My name is Amber Estep and I'm a medical student at The University of Manchester. Artist by trade and a traveller with a tendency to dabble in just about anything.
This blog is dedicated to medicine, both personal and academic aspects. I typically post anything that's interesting or useful in my career, however pathology is my first love and so that mainly predominates. Questions welcome!
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Most reports will state that drowning almost always occurs as the result of an accident. However, if that were not the case, it would be incredibly difficult to prove - unless there are physical signs of a struggle (cuts, bruising etc.) the death will always be recorded as ‘misadventure’.
It can sometimes be hard for pathologists to know whether or not the body was deceased when it entered the water, because after a body has been submerged for long enough the lungs will begin to fill up with water, as they do in cases of live drowning. One indicator of live drowning is haemorrhaging - blood in the lungs where the force of the water entering the lungs has caused tissue damage (your lungs are pretty delicate).
There is also a chance of the person ‘dry drowning’. This is happens when the larynx goes into spasm when water enters the throat, thus the passage to the lungs is blocked, preventing water from entering or leaving the lungs.
So how can you detect foul play?
The key thing a pathologist wants to ask themselves is ‘did this person actually die here?’. To figure this out, they can look for remnants of the local environment e.g. pieces of plant life only found underwater, stones or rocks. A pathologist will also find out whether the deceased died in fresh or salt water; if the unfortunate fellow’s lungs are filled with fresh water but the body is recovered in a salt water environment then you can assume there was foul play.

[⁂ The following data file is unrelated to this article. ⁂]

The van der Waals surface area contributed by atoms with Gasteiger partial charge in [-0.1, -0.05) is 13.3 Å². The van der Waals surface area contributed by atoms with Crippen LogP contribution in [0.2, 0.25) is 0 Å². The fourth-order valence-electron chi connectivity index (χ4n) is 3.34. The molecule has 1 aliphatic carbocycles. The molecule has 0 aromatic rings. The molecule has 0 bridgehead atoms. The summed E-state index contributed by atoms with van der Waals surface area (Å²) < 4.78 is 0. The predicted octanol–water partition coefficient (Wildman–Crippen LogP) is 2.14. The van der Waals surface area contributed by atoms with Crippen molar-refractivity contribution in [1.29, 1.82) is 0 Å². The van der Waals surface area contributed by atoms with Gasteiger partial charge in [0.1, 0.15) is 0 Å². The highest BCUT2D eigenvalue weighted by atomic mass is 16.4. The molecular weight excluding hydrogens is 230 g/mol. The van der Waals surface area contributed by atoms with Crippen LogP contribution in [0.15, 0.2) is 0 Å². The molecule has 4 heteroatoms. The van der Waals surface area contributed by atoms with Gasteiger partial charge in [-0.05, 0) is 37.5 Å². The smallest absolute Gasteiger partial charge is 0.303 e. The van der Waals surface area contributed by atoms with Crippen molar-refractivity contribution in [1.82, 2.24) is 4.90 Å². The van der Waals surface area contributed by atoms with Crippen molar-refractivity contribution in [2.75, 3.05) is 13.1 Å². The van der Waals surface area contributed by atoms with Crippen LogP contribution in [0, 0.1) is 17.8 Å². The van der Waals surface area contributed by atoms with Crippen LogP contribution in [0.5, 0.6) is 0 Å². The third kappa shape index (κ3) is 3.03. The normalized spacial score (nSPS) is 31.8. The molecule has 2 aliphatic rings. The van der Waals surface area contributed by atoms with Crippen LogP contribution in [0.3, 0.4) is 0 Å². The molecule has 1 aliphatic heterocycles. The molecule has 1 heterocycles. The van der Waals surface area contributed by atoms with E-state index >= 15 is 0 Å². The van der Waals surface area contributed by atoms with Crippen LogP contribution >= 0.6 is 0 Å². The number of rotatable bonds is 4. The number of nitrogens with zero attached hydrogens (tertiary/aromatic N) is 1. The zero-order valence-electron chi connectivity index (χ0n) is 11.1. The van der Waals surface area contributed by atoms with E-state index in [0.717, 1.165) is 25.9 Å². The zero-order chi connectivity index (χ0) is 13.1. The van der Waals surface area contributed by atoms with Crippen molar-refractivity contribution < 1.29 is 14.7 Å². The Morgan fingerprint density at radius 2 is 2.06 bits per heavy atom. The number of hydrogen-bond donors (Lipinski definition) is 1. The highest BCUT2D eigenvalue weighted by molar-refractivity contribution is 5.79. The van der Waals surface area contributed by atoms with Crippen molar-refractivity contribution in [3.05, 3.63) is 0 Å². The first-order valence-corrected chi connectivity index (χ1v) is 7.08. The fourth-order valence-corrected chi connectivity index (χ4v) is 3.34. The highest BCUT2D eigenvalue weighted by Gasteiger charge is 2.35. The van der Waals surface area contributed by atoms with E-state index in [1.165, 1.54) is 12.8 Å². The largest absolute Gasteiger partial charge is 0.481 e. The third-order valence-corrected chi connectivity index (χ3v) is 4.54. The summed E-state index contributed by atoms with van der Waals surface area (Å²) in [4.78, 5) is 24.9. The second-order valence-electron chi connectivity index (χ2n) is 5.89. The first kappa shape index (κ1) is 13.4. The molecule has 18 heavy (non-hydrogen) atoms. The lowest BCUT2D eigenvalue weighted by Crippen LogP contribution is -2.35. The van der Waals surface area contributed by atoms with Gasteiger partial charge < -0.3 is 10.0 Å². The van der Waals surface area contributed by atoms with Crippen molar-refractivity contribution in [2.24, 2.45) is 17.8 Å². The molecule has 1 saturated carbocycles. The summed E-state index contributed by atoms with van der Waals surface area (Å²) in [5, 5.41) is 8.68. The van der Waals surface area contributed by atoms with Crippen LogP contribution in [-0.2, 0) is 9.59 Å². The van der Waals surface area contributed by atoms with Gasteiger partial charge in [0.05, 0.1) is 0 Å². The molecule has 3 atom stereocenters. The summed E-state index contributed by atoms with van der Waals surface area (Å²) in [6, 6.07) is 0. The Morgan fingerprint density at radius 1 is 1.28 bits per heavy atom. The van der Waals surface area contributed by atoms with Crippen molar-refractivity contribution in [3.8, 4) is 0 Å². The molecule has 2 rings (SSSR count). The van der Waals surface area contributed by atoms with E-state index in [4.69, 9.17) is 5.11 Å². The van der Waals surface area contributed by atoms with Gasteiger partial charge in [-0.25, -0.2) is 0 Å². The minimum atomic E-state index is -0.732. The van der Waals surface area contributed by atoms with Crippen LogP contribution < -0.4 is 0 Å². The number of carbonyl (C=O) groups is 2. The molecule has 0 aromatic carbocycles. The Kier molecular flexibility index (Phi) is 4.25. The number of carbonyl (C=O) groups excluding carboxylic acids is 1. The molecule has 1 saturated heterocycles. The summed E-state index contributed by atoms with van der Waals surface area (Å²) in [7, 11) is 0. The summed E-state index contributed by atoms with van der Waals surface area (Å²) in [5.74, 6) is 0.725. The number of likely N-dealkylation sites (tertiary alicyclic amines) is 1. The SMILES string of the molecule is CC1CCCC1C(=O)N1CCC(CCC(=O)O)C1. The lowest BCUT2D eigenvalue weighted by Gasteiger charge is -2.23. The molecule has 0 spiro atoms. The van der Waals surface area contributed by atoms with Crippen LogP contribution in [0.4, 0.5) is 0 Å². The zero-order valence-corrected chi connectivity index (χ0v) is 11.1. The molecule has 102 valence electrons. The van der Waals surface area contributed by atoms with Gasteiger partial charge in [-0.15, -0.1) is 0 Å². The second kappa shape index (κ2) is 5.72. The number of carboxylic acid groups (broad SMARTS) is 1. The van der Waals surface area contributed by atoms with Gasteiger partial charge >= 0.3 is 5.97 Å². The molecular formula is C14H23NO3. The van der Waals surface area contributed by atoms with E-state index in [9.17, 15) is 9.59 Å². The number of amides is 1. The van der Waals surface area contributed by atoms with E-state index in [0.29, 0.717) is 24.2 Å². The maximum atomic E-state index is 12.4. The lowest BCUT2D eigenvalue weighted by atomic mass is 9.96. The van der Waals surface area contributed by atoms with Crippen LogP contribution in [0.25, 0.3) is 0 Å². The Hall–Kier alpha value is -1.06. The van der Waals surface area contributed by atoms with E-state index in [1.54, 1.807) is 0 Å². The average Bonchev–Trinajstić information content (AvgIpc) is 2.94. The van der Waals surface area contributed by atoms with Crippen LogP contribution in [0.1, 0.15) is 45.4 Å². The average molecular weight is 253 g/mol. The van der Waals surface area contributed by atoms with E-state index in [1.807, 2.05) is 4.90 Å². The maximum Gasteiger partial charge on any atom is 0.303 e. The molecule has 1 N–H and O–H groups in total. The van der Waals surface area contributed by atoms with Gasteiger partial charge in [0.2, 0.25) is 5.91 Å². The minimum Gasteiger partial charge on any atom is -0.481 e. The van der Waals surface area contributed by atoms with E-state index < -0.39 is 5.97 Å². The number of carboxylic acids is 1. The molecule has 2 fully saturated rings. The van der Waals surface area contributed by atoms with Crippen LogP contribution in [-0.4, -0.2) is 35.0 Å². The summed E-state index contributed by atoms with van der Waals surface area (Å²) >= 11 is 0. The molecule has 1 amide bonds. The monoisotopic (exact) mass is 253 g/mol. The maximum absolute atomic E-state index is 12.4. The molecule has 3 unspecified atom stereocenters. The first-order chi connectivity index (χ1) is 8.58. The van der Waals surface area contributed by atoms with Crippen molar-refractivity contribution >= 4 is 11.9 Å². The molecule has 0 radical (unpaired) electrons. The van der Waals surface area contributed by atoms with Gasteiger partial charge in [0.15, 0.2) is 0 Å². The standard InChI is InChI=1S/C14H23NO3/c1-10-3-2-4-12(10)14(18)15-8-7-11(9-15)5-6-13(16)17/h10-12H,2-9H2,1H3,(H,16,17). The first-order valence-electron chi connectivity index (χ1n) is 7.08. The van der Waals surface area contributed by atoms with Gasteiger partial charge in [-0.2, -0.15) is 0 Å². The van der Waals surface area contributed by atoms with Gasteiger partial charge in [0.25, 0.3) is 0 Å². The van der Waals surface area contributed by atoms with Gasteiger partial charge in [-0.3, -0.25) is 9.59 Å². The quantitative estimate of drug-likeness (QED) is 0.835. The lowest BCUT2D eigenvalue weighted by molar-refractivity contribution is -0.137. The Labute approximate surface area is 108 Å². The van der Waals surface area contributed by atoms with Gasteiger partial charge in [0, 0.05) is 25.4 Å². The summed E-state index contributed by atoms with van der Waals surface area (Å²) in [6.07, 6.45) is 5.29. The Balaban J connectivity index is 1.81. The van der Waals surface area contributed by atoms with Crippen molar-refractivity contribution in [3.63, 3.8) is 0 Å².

In addition to all of this, calculating the time of death of a drowned body is very difficult. Unless they died very recently, measuring temperature goes out the window. The usual guidelines of forensic entomology (where different insects swarm the corpse at certain stages of decomposition) are useless as the body will typically remain submerged. Fortunately, there is now new research into how oceanic surroundings feast upon a corpse - often by the way of prawns and other sea creatures.
When a human corpse is on land, the head is typically the first target of the hungry hungry maggots and similar predators. In the water, however, the head is saved for dessert. Interestingly, the head as well as the hands and feet will separate from the body (I have no idea as to why, so if any of you guys know I’d love to hear about it).
Could you spot someone drowning?
It is a common misconception that drowning is a big, flailing, obvious fuss - but of course you’d be able to spot someone drowning, right?
Outside of Hollywood, in the little bubble I sometimes refer to as ‘reality’, drowning is often inconspicuous to onlookers. Due to the instinctive drowning response, waving and yelling often becomes impossible. While distress and panic may sometimes take place beforehand (referred to as aquatic distress syndrome), drowning itself is deceptively quick and often silent. Whilst drowning, you are unable to keep your mouth above water long enough to breathe properly and so you can’t make a noise. Involuntary actions of the autonomic nervous system override what would be voluntary responses such as waving and instead cause lateral flapping or paddling with the arms to press them down into the water in an attempt to resurface, with little to no leg movement.